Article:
BOEM has just issued its programmatic environmental impact statement (PEIS) for comment–through April 7 at: www.boem.gov/Atlantic-G-G-PEIS.
In announcing the decision, BOEM stated, that its review of geological and geophysical surveys in the Mid- and South-Atlantic planning areas “…establishes multiple mitigation measures designed to minimize the impacts to marine life while setting a path forward for survey activities that will update nearly four-decade-old data on offshore energy resources in the region.”
The first seismic surveys of the Atlantic Outer Continental Shelf (OCS) since 1988 could happen in the next two years if the Bureau of Ocean Energy Management (BOEM) finalizes the required environmental impact statement (EIS) in the next few months. The next step would be for BOEM to issue permits for the seismic surveys and other geological and geophysical activities in support of oil and gas exploration and development, renewable energy and marine minerals in the Mid- and South-Atlantic planning areas.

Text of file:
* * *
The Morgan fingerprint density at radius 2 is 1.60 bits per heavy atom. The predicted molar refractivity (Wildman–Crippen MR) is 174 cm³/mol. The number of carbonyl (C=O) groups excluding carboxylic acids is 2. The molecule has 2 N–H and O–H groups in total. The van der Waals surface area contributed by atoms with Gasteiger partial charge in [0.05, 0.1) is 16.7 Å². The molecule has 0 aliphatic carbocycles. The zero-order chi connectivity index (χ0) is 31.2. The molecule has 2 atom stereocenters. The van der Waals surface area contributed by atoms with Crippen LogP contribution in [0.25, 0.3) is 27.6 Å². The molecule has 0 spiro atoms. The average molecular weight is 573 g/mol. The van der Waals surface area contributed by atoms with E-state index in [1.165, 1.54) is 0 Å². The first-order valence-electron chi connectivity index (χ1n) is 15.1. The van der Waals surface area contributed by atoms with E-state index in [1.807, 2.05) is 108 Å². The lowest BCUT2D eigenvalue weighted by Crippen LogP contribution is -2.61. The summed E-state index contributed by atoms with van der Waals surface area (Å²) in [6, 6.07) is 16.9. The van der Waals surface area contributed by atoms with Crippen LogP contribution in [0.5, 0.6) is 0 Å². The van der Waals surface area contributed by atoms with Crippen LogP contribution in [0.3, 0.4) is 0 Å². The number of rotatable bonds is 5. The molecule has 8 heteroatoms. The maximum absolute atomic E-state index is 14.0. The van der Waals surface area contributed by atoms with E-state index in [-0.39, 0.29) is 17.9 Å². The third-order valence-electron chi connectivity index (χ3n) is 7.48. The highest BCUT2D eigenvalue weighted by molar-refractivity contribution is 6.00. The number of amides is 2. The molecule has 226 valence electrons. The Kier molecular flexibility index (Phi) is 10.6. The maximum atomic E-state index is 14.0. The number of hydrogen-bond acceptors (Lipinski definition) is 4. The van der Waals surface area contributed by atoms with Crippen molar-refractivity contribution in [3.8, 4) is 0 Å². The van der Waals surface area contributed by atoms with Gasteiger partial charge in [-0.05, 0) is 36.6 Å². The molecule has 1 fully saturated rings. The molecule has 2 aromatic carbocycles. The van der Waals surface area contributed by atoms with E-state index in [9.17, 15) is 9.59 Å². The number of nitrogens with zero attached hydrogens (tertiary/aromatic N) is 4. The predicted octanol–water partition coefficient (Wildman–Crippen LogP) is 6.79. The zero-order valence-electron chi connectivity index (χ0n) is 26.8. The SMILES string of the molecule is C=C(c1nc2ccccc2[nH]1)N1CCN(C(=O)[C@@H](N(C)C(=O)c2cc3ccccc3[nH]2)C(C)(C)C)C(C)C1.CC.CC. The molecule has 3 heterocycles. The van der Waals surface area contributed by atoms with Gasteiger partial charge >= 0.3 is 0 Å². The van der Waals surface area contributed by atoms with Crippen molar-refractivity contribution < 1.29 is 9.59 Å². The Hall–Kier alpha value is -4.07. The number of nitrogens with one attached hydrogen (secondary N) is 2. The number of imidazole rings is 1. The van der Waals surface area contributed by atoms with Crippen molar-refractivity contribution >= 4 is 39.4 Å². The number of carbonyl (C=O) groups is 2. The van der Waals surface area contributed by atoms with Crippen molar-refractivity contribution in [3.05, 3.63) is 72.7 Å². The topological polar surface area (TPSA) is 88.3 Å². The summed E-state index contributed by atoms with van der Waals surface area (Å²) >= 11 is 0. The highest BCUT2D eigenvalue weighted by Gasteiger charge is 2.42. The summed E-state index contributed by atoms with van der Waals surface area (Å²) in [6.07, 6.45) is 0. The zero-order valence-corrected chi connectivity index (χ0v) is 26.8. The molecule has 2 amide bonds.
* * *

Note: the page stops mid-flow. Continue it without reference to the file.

This is an important step for the future of Atlantic offshore oil and gas production. Unfortunately, the EIS, which was started in 2009, has been sufficiently delayed that seismic data will not be available in 2014, as BOEM starts development of its next five-year OCS leasing plan.
The next five-year plan can consider opening Atlantic offshore tracks to leasing without the seismic data, but seismic surveys and geologic assessments must be completed before there are any lease sales. However, the seismic surveys do not assure that the South-, Mid- or North-Atlantic OCS areas will be included in the 2017-2022 five-year OCS leasing plan or that leasing will occur.
The U.S. Atlantic OCS was under a variety of congressional or executive-branch moratoria between 1982 and 2008. The moratoria prohibited any geological or geophysical studies. (There also was a six-month moratorium on deep-water drilling instituted in response to the Macondo well blowout.)
For more information see the March 2014 AAPG Explorer Policy Watch column at http://www.aapg.org/publications/news/explorer/2014/03mar.